“There’s no question that I believe the federal government should be legislating in this area,” said Fred H. Cate, an Indiana University law school professor who specializes in cyber security issues. “We’ve seen a proliferation of video cameras in every aspect of our lives.”
Specter, the only senator in attendance at the March 29 field hearing, agreed to lead the effort, noting that at least one federal judge voiced concerns a quarter century ago that privacy laws were not keeping up with emerging technology.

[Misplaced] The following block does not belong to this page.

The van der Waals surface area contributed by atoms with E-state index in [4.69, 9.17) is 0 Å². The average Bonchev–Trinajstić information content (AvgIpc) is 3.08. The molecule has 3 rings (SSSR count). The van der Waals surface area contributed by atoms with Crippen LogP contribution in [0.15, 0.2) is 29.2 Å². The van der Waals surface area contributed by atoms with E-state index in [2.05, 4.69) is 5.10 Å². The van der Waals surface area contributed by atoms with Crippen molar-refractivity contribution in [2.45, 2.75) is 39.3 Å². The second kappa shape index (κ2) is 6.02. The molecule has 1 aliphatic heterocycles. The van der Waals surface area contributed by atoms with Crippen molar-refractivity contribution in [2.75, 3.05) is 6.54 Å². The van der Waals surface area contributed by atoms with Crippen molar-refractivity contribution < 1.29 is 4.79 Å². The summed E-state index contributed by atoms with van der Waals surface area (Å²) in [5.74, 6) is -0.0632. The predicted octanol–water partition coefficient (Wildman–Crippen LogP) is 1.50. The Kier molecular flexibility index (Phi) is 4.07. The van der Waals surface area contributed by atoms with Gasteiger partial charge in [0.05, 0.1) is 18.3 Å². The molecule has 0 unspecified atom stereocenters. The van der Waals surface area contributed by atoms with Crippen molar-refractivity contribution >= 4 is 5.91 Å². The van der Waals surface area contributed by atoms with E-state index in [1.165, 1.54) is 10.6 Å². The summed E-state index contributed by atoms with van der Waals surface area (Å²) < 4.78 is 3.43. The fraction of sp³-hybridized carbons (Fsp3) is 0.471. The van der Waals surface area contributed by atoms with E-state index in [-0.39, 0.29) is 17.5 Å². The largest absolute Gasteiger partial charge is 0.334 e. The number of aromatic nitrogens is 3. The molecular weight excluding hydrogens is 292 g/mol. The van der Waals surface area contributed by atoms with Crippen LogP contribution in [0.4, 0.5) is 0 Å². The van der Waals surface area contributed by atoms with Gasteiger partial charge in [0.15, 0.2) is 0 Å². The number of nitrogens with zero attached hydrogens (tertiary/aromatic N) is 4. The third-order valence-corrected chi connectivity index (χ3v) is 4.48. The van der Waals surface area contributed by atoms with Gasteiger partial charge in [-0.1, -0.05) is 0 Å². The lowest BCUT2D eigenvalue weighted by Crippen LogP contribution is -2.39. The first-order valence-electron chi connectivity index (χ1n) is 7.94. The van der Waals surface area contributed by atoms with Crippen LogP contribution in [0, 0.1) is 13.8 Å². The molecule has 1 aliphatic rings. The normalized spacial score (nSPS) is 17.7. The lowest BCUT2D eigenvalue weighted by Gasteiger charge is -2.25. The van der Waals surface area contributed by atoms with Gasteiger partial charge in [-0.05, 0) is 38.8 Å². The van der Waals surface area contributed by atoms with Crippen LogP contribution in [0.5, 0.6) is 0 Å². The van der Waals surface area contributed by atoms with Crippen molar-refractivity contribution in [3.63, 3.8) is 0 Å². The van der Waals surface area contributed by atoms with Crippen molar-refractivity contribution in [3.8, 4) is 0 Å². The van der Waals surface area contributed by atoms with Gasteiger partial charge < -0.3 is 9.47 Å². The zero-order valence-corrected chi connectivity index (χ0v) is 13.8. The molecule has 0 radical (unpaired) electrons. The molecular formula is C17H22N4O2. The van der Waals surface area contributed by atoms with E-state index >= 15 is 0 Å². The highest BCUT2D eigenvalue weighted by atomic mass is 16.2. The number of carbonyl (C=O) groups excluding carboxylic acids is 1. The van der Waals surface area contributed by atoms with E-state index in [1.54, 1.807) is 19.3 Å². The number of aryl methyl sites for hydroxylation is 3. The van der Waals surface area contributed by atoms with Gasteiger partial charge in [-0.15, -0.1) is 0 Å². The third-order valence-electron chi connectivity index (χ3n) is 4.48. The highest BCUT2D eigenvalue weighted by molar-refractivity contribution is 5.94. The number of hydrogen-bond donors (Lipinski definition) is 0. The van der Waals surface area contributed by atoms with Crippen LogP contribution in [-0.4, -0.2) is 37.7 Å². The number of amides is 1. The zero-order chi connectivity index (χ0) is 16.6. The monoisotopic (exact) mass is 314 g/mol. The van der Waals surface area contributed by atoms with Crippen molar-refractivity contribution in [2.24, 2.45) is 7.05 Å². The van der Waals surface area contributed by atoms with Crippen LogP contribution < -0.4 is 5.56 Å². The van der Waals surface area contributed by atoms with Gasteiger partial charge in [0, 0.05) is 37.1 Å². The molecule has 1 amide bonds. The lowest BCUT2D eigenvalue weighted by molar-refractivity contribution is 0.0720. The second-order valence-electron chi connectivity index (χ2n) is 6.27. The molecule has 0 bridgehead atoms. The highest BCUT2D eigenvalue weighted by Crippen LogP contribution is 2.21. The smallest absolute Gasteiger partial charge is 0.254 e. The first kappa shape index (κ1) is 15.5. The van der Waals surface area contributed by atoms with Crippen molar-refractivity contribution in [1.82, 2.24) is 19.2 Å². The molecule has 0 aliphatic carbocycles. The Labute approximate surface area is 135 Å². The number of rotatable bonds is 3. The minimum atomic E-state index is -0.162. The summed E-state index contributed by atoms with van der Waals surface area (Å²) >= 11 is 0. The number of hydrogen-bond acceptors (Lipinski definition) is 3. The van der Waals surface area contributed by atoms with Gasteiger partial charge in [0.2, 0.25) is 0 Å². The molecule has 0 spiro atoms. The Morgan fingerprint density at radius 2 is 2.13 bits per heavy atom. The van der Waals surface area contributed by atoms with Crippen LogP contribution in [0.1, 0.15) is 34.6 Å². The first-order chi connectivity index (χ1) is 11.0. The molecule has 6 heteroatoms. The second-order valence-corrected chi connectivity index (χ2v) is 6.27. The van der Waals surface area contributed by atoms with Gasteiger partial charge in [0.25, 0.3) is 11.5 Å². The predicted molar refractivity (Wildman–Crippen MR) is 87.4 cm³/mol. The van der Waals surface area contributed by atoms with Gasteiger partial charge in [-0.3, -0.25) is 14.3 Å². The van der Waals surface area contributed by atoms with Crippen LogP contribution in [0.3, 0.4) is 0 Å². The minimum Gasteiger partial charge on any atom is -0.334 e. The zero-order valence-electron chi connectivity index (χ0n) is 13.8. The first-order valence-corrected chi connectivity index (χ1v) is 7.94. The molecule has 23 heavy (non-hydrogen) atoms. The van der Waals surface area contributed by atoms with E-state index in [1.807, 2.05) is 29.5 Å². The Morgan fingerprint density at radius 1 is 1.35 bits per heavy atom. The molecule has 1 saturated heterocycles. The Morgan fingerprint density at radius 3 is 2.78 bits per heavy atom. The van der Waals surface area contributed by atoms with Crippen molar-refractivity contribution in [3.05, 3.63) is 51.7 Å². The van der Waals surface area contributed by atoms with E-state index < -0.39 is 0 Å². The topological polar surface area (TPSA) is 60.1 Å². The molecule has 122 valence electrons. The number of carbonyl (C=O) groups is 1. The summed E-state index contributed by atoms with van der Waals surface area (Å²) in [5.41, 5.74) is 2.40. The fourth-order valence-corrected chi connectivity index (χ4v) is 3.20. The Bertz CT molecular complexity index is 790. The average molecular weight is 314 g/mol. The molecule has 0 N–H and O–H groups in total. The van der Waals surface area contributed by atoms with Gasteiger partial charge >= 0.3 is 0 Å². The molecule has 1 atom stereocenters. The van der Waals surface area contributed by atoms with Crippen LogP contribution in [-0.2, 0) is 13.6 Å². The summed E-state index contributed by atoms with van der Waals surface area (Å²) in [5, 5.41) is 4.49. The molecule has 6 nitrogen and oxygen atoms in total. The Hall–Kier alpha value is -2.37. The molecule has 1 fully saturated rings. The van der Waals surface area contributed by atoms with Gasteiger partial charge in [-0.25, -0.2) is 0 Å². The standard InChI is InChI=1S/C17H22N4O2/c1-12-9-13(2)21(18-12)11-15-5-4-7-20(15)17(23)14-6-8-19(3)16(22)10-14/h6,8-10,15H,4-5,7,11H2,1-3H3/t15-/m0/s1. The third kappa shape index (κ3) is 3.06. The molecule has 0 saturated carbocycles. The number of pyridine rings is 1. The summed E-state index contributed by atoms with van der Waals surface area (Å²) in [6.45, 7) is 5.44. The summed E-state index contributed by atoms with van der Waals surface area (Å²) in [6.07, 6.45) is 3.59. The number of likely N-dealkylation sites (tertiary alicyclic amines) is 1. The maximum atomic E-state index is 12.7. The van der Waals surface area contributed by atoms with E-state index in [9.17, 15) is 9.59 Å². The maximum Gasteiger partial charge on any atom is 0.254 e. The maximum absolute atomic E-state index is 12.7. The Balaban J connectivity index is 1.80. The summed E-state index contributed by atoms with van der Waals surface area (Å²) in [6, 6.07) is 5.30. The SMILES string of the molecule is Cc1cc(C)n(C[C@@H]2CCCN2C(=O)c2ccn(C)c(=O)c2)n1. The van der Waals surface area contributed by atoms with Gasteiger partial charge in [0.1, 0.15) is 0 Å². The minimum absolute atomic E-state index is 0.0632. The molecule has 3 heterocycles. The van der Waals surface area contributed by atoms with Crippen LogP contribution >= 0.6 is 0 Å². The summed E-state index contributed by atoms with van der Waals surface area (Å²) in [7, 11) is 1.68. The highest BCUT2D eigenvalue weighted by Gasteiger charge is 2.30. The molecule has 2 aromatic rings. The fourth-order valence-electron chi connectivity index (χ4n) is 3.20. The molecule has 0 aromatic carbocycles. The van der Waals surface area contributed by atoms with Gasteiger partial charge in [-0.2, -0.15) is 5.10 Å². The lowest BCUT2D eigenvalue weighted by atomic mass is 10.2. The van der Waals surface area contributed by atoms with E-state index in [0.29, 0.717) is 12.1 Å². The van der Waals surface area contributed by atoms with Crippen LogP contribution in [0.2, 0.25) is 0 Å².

“My sense is my colleagues will be responsive,” Specter said. “If there is a gap, it ought to be closed … after 25 years.”
Note to readers:
Don’t forget to visit the Securing Student Laptops for Safe Learning resource center. Technology is an essential part of a 21st-century education for both teachers and students, and district 1-to-1 computing initiatives and laptop lending programs are on the rise. Most of the focus falls on how these mobile computers and handheld devices will help enhance teaching and learning. However, how a district manages its technology can have a significant impact on its budget. Go to:
Securing Student Laptops for Safe Learning